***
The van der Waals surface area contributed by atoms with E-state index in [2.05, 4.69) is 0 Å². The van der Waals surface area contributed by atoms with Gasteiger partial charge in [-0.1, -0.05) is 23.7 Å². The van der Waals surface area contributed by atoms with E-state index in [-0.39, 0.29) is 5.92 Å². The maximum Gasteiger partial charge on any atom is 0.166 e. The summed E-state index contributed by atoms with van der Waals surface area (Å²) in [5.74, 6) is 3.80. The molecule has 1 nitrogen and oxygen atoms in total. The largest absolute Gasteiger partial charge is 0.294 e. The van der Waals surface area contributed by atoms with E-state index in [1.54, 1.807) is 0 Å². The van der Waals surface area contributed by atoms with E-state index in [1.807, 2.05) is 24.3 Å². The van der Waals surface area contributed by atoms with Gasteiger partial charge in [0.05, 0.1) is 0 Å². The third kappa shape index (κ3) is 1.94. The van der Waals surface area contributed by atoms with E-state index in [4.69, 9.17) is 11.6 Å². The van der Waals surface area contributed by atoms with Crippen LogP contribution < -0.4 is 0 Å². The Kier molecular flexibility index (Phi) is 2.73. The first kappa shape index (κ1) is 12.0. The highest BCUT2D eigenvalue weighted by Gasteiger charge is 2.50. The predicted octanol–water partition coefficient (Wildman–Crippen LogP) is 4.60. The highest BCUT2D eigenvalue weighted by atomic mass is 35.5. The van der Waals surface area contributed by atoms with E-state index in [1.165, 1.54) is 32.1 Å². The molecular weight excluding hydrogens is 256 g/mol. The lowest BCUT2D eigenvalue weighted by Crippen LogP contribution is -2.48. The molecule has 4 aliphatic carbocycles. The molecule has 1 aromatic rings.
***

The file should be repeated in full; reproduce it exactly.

The van der Waals surface area contributed by atoms with E-state index in [2.05, 4.69) is 0 Å². The van der Waals surface area contributed by atoms with Gasteiger partial charge in [-0.1, -0.05) is 23.7 Å². The van der Waals surface area contributed by atoms with E-state index in [-0.39, 0.29) is 5.92 Å². The maximum Gasteiger partial charge on any atom is 0.166 e. The summed E-state index contributed by atoms with van der Waals surface area (Å²) in [5.74, 6) is 3.80. The molecule has 1 nitrogen and oxygen atoms in total. The largest absolute Gasteiger partial charge is 0.294 e. The van der Waals surface area contributed by atoms with E-state index in [1.54, 1.807) is 0 Å². The van der Waals surface area contributed by atoms with E-state index in [1.807, 2.05) is 24.3 Å². The van der Waals surface area contributed by atoms with Gasteiger partial charge in [0.05, 0.1) is 0 Å². The third kappa shape index (κ3) is 1.94. The van der Waals surface area contributed by atoms with E-state index in [4.69, 9.17) is 11.6 Å². The van der Waals surface area contributed by atoms with Crippen LogP contribution < -0.4 is 0 Å². The Kier molecular flexibility index (Phi) is 2.73. The first kappa shape index (κ1) is 12.0. The highest BCUT2D eigenvalue weighted by Gasteiger charge is 2.50. The predicted octanol–water partition coefficient (Wildman–Crippen LogP) is 4.60. The highest BCUT2D eigenvalue weighted by atomic mass is 35.5. The van der Waals surface area contributed by atoms with E-state index in [1.165, 1.54) is 32.1 Å². The molecular weight excluding hydrogens is 256 g/mol. The lowest BCUT2D eigenvalue weighted by Crippen LogP contribution is -2.48. The molecule has 4 aliphatic carbocycles. The molecule has 1 aromatic rings.